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gable

[gey-buh l] /ˈgeɪ bəl/
noun, Architecture
1.
the portion of the front or side of a building enclosed by or masking the end of a pitched roof.
2.
a decorative member suggesting a gable, used especially in Gothic architecture.
3.
Also called gable wall. a wall bearing a gable.
Origin
1325-1375
1325-75; Middle English < Old French (of Germanic orig.); cognate with Old Norse gafl; compare Old English gafol, geafel a fork
Related forms
gablelike, adjective

Gable

[gey-buh l] /ˈgeɪ bəl/
noun
1.
(William) Clark, 1901–60, U.S. film actor.
Dictionary.com Unabridged
Based on the Random House Dictionary, © Random House, Inc. 2014.
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Examples from the web for gable
  • She raised gable to be welldressed and wellgroomed he stood out from the other kids.
  • gable then moved to new york and dillon sought work for him on broadway.
  • gable then worked mainly in supporting roles, often as the villain.
  • gable flew to the site and saw the forest fire ignited by the burning plane.
  • Immediately after his discharge from the service, gable returned to his ranch and rested.
British Dictionary definitions for gable

gable

/ˈɡeɪbəl/
noun
1.
the triangular upper part of a wall between the sloping ends of a pitched roof (gable roof)
2.
a triangular ornamental feature in the form of a gable, esp as used over a door or window
3.
the triangular wall on both ends of a gambrel roof
Derived Forms
gabled, adjective
gable-like, adjective
Word Origin
C14: Old French gable, probably from Old Norse gafl; related to Old English geafol fork, Old High German gibil gable

Gable

/ˈɡeɪbəl/
noun
1.
(William) Clark. 1901–60, US film actor. His films include It Happened One Night (1934), San Francisco (1936), Gone with the Wind (1939), Mogambo (1953), and The Misfits (1960)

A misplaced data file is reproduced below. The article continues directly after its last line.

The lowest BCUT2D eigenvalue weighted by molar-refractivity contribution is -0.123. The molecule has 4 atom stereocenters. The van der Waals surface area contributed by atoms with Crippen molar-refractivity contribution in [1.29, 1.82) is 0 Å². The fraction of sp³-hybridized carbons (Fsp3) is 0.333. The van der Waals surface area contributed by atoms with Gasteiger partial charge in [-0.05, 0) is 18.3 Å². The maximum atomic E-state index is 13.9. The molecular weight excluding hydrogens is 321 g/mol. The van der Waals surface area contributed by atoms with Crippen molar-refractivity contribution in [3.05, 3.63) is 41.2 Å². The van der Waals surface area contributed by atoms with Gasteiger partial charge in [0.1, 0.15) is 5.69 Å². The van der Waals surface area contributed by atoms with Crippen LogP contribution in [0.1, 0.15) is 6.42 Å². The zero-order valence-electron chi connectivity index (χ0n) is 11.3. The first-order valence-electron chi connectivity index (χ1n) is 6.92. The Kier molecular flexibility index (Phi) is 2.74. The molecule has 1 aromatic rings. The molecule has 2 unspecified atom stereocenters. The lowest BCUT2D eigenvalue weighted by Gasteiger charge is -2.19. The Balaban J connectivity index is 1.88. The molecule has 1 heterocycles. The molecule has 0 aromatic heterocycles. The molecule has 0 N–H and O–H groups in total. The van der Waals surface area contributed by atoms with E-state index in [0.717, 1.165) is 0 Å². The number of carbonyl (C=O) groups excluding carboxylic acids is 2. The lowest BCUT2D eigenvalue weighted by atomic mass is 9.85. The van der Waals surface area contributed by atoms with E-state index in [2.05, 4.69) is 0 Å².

Collins English Dictionary - Complete & Unabridged 2012 Digital Edition
© William Collins Sons & Co. Ltd. 1979, 1986 © HarperCollins
Publishers 1998, 2000, 2003, 2005, 2006, 2007, 2009, 2012
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Word Origin and History for gable
n.

mid-14c., from Old French gable "facade, front, gable," from Old Norse gafl "gable, gable-end" (in north of England, the word is probably directly from Norse), probably from Proto-Germanic *gablaz "top of a pitched roof" (cf. Middle Dutch ghevel, Dutch gevel, Old High German gibil, German Geibel, Gothic gibla "gable"), from PIE *ghebhel.

Cognates seem to be words meaning both "fork" (cf. Old English gafol, geafel, Old Saxon gafala, Dutch gaffel, Old High German gabala "pitchfork," German Gabel "fork;" Old Irish gabul "forked twig") and "head" (cf. Old High German gibilla, Old Saxon gibillia "skull").

Possibly the primitive meaning of the words may have been 'top', 'vertex'; this may have given rise to the sense of 'gable', and this latter to the sense of 'fork', a gable being originally formed by two pieces of timber crossed at the top supporting the end of the roof-tree." [OED]
Related: Gabled; gables.

Online Etymology Dictionary, © 2010 Douglas Harper
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